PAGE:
The Social Network; PG-13, 120 minutes; Regal Downtown Mall 6.


Isn’t it too soon for a movie about the making of Facebook? Probably. But life and all its weird facsimiles come at us so quickly nowadays, which is partly why you know you want to see The Social Network anyway: to process. 

Jesse Eisenberg plays Mark Zuckerberg in The Social Network, which aims to expose the sordid, early stages of Facebook’s invention. Justin Timberlake (right) plays slick Napster founder Sean Parker.

And so director David Fincher and screenwriter Aaron Sorkin (adapting Ben Mezrich’s book The Accidental Billionaires) give us Jesse Eisenberg in a wow-look performance as Facebook founder Mark Zuckerberg. It’s a great moment for the actor, if a perilous one for the mogul he portrays. 

We meet Zuckerberg as an awkwardly tufthunting Harvard sophomore, deservedly jilted by his chagrined safety-school girlfriend (Rooney Mara) and driven to harness the Internet for a petty and brilliant public that despairs social impotence. Human nature and elite-university entitlement being what they are, this prompts a palpable phenomenon; soon enough comes monetization—and litigation.

The guarded genius Zuckerberg, paragon of poker-faced contempt for all the strivers surrounding him, runs afoul of several classmates (well played by Andrew Garfield, Armie Hammer and Max Minghella), then practically runs away with knavish Napster founder Sean Parker (Justin Timberlake). Friends requested, enemies made.

There’s a mesmerizing satisfaction in recognizing how appropriate this material is for its makers. Rightfully, The Social Network will supplant “The West Wing” as the apotheosis of Sorkin’s smug, windy style. As usual, he paints “smartness” as never being at a loss for words, and having ideas at the ready more rapidly than natural conversation can accommodate them. That’s also a way to code for distancing arrogance, as Eisenberg very shrewdly understands. The point isn’t to flatter the characters, but something closer to its opposite. And it works best when playing unabashedly into the characteristic Fincherian chill (even if occasional snowflakes and visible winter breath look distractingly fake).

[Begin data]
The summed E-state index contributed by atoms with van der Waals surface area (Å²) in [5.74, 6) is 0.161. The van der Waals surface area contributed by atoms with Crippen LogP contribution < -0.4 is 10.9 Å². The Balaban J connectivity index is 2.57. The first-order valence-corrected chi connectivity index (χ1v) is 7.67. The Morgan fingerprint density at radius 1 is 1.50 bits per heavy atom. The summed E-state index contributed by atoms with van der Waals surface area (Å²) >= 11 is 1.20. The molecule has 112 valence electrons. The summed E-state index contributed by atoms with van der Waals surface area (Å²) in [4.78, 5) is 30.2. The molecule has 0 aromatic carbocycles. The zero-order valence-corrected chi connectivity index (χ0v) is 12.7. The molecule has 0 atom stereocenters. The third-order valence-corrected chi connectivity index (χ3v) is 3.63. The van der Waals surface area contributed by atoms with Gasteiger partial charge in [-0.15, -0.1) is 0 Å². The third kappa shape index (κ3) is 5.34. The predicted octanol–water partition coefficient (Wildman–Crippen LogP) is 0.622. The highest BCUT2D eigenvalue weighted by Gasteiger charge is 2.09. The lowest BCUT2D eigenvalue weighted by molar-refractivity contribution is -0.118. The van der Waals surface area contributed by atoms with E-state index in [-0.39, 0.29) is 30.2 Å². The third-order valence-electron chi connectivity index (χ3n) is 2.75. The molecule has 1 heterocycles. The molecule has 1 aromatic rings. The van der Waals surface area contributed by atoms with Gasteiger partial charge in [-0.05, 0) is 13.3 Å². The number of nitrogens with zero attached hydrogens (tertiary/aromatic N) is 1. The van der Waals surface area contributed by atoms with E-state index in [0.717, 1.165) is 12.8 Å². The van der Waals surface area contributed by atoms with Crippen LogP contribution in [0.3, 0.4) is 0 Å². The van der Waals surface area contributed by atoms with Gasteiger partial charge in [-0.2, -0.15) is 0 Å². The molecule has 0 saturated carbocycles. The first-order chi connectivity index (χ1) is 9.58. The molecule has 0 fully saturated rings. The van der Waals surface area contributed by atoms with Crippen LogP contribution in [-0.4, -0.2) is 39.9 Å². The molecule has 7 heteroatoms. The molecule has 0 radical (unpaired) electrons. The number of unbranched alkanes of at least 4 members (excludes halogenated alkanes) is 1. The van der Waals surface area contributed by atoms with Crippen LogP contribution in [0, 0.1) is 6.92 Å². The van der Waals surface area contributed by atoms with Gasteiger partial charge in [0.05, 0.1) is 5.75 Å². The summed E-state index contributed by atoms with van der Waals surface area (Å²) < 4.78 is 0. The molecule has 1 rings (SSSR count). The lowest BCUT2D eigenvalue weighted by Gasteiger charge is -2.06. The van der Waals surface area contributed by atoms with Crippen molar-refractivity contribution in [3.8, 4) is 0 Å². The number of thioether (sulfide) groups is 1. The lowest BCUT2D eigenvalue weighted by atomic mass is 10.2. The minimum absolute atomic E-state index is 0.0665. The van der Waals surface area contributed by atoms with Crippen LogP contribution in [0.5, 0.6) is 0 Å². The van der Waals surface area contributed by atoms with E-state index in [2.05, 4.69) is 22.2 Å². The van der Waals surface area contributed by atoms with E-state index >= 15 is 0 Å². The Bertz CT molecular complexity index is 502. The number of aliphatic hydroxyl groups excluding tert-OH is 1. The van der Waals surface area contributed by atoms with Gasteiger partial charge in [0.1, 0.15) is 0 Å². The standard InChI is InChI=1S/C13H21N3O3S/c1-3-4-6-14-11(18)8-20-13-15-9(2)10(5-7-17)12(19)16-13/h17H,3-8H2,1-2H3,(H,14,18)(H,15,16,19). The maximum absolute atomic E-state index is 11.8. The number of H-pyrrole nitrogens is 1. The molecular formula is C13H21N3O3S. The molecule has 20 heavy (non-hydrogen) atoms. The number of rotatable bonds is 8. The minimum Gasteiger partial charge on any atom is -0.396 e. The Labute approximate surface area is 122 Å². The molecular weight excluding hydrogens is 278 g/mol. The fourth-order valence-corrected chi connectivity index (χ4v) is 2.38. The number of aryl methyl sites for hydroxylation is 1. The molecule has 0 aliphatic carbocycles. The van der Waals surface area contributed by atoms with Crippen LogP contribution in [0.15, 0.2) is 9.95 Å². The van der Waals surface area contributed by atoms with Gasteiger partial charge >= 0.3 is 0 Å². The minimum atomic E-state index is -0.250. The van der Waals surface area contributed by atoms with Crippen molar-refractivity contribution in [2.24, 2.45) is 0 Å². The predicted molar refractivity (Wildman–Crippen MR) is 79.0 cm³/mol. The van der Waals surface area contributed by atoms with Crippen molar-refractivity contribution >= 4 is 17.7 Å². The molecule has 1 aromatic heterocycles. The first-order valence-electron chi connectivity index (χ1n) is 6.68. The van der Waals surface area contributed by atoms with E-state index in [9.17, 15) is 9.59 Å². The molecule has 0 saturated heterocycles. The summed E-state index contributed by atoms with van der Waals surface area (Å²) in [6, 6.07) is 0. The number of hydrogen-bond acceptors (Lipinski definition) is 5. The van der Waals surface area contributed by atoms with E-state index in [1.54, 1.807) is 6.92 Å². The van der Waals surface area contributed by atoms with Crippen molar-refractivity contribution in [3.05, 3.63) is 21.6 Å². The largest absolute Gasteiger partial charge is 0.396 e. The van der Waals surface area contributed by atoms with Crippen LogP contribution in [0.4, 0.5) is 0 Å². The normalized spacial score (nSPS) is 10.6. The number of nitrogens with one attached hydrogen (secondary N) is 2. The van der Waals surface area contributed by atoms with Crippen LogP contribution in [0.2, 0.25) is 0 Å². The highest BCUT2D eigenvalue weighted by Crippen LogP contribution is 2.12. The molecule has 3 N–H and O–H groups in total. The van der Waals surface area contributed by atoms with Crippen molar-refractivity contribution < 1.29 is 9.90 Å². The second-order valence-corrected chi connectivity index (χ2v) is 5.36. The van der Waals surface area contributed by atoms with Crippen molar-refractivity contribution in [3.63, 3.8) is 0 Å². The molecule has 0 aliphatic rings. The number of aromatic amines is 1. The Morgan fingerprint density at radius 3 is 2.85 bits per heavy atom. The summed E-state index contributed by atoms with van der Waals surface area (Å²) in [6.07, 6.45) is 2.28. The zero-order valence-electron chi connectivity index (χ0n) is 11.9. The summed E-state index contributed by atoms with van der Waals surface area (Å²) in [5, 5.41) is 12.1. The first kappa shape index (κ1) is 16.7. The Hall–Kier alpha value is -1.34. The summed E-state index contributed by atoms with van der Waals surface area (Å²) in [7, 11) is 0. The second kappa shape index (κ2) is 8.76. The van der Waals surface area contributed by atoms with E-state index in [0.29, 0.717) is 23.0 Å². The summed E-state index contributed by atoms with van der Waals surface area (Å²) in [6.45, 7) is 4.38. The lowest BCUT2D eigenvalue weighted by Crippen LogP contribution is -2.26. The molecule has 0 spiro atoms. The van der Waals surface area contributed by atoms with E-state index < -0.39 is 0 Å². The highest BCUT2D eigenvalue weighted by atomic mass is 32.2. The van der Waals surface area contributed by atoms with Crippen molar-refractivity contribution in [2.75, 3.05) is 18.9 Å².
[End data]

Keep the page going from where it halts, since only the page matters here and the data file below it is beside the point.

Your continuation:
As for a greater comment on the American character, certainly The Social Network displays a more Fitzgeraldian consciousness of class than Fincher managed in The Curious Case of Benjamin Button, which actually did originate in a story by Fitzgerald. But if nobody reads old books anymore anyway, who cares?

For all its real enough ideas—about young people making jobs instead of taking them, about the end of the old privacy and the beginning of a new obscurity—The Social Network falls short of full articulation. You sense a stymied older generation passive-aggressively handing off the cultural baton to a savvy younger one. 

The narrative spine of this film, after all, is a series of depositions. Sorkin and Fincher neither rue nor celebrate the Facebookers’ achievement, but simply graft it onto the shopworn archetypal framework of an ambition-driven morality tale. This isn’t a brave new world, but actually a craven one, explained away as reassuringly as possible with a same old story.